Standard Issue Magazine was founded by comedian Sarah Millican as an antidote to the conventional media that is aimed at women.
You know the sort of thing. Buy a women’s magazine for a bit of fun and distraction. Have said magazine take your self-image to pieces and make it all about gender stereotypes and body image worries. Feel more miserable and strangely fascinated by Victoria Beckham’s armpit sweat.
Rinse and repeat.
What makes Standard Issue so great is that it’s just people writing about interesting things. Female people. Many of whom are comedians.
Here are a few recommended articles.
Sarah Millican on Thelma and Louise
Founder of Standard Issue magazine and one of the nation’s favourite comedians, Sarah knows her film. You don’t get to be a great comic writer and performer without knowing your way around a script. Thelma and Louise inspired her. See why here.
Sooz Kempner on the smoking ban
What fills the inner thoughts of every woman? Why it’s the latest policy to drop out of Nigel Farage’s UKIP chops.
In this piece, Sooz recounts the days before the smoking ban and why it’s actually a good thing, no matter what the jingoistic nutters may think.
Rachel Parris on orgasms
A comedian talking about sex? Who would have thought it? Oh, she’s speaking honestly about the taboos that stifle one’s development… that’s actually rather impressive. Read her account here.
Sian Bevan on being made to wear high heels
Comedian and writer Sian Bevan makes herself at home knocking back the mansplainers on the issue of whether a woman should be forced to wear high heels for work.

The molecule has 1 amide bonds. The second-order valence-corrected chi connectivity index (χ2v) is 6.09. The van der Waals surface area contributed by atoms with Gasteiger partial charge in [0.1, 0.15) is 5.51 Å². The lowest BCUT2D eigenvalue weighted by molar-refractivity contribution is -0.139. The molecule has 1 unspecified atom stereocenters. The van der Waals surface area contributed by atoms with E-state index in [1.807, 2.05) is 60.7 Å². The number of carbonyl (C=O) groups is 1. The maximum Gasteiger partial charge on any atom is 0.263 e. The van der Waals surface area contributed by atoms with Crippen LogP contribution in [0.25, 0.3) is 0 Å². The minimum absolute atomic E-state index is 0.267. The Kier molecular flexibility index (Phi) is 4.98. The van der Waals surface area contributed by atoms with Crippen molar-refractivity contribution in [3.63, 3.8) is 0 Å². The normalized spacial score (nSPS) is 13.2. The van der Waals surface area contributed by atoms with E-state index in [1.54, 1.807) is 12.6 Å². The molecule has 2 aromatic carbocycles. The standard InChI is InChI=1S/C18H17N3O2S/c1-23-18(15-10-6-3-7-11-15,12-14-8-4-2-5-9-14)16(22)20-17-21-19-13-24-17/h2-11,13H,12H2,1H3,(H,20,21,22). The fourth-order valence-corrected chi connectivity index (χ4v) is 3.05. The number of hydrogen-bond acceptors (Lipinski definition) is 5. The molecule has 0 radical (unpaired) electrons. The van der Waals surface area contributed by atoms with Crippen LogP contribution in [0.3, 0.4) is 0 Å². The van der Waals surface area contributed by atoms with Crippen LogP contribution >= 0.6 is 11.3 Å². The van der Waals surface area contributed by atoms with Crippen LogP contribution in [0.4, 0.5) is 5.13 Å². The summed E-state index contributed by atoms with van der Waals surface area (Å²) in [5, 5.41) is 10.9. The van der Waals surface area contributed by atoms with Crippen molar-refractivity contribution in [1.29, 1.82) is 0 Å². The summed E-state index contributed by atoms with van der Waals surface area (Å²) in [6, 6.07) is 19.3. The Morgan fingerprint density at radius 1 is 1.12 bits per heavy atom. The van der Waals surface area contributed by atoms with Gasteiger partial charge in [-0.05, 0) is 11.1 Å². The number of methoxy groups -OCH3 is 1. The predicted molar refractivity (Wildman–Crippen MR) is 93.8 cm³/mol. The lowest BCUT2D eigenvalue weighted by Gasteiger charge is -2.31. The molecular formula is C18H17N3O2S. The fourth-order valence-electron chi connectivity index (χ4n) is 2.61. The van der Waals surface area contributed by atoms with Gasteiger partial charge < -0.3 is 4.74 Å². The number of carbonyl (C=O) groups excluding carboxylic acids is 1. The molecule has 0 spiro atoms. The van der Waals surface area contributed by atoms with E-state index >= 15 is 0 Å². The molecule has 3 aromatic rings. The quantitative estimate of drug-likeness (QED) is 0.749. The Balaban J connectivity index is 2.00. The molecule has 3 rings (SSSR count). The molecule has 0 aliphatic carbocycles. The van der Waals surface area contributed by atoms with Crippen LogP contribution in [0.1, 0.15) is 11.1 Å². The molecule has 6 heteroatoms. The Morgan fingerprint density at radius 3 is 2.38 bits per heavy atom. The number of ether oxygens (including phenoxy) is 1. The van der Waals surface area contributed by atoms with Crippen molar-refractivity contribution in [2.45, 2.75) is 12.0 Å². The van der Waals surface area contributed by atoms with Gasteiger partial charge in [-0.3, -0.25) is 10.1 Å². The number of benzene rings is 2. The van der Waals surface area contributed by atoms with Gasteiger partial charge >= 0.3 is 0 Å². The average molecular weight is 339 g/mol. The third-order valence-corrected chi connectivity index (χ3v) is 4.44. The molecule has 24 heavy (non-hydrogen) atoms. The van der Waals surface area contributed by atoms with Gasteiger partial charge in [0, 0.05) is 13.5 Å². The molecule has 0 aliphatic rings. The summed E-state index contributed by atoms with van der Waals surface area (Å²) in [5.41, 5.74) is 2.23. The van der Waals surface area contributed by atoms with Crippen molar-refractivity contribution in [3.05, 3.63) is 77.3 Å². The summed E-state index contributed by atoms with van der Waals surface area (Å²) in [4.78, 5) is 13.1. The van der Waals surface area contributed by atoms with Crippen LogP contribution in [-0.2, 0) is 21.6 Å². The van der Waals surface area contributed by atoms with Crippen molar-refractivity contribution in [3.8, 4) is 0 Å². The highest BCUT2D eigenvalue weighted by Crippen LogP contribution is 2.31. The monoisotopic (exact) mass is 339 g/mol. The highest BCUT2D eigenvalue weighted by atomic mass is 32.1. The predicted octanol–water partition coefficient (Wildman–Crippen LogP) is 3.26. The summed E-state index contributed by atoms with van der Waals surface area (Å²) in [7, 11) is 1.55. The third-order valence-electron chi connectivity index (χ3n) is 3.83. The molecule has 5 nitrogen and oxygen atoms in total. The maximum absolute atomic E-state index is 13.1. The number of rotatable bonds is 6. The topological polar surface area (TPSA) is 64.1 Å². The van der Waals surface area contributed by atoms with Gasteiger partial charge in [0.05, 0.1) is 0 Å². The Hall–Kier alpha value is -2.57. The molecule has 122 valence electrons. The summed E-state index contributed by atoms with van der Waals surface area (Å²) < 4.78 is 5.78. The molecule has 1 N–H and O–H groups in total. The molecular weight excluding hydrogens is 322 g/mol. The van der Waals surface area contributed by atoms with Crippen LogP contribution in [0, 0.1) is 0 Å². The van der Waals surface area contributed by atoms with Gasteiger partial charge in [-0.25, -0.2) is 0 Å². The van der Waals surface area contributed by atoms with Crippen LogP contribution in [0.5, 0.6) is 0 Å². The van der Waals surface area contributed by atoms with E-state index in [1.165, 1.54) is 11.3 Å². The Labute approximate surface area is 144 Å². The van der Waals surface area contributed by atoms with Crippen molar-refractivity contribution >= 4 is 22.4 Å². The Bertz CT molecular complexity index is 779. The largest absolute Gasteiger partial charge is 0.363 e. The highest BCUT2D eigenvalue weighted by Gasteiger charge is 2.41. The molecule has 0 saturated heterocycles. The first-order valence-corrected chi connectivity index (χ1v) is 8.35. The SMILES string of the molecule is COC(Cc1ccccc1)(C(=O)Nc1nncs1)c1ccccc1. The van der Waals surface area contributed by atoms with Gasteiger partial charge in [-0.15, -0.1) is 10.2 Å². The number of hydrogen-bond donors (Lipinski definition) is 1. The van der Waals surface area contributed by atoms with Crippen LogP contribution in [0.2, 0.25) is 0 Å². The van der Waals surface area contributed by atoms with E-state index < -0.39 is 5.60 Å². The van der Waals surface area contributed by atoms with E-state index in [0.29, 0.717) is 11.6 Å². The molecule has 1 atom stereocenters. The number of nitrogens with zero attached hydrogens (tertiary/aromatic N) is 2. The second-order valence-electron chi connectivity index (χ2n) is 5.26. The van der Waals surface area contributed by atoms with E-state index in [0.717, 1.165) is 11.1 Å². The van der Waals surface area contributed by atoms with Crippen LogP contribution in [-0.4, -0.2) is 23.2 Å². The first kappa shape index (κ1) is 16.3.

She makes the provocative comments of male journalists on the subject look like the irrelevant heckles of a bunch of drunken stags at a comedy club. A cracking read.
Hannah Dunleavy on US politics
Deputy editor of Standard Issue, journalist and stand-up comedian Hannah Dunleavy takes no prisoners in her regular column. Choosing to take down Trump in this edition.
Susan Calman on Victoria Wood
The world of comedy was hugely moved when we lost Victoria Wood. While tributes poured in (ourselves included) from fans, there were some whose lives were more affected. Scottish comedian
Susan Calman, who regularly appears in live shows and on Radio 4, shares how Victoria Wood inspired her.
Sarah Ledger on tantrums (toddlers’, not hers)
Sarah Ledger has been a comedian but is presently between gigs. She remains a very witty writer and has a few choice words to share in this piece on how parenthood is never as easy as people make out.
Comedian, actor and “guilty feminist” Debra-Jane Appleby likes comic books – often wrongly assumed to be just for the pleasure of nerdish men.
While the artform has been showing increasing depth in its representation of women, it still has a long way to go. In this piece, she talks about whether a woman’s place is in the fridge.
This is just a slice…
There’s more to Standard Issue than just its comedian writers, but it is giving a platform for female comedians to work in a medium which really suits them.
Feminism has been accused of criticising society’s norms without providing any alternative. Standard Issue deals with its feminist outlook in a totally positive way.
By providing a platform for funny and interesting people to write funny and interesting things, and providing something fresh and creative to its audience, this magazine and its brilliant cohort of contributes are being the change they want to see in the world.
To be honest, that’s not been “standard issue” before now.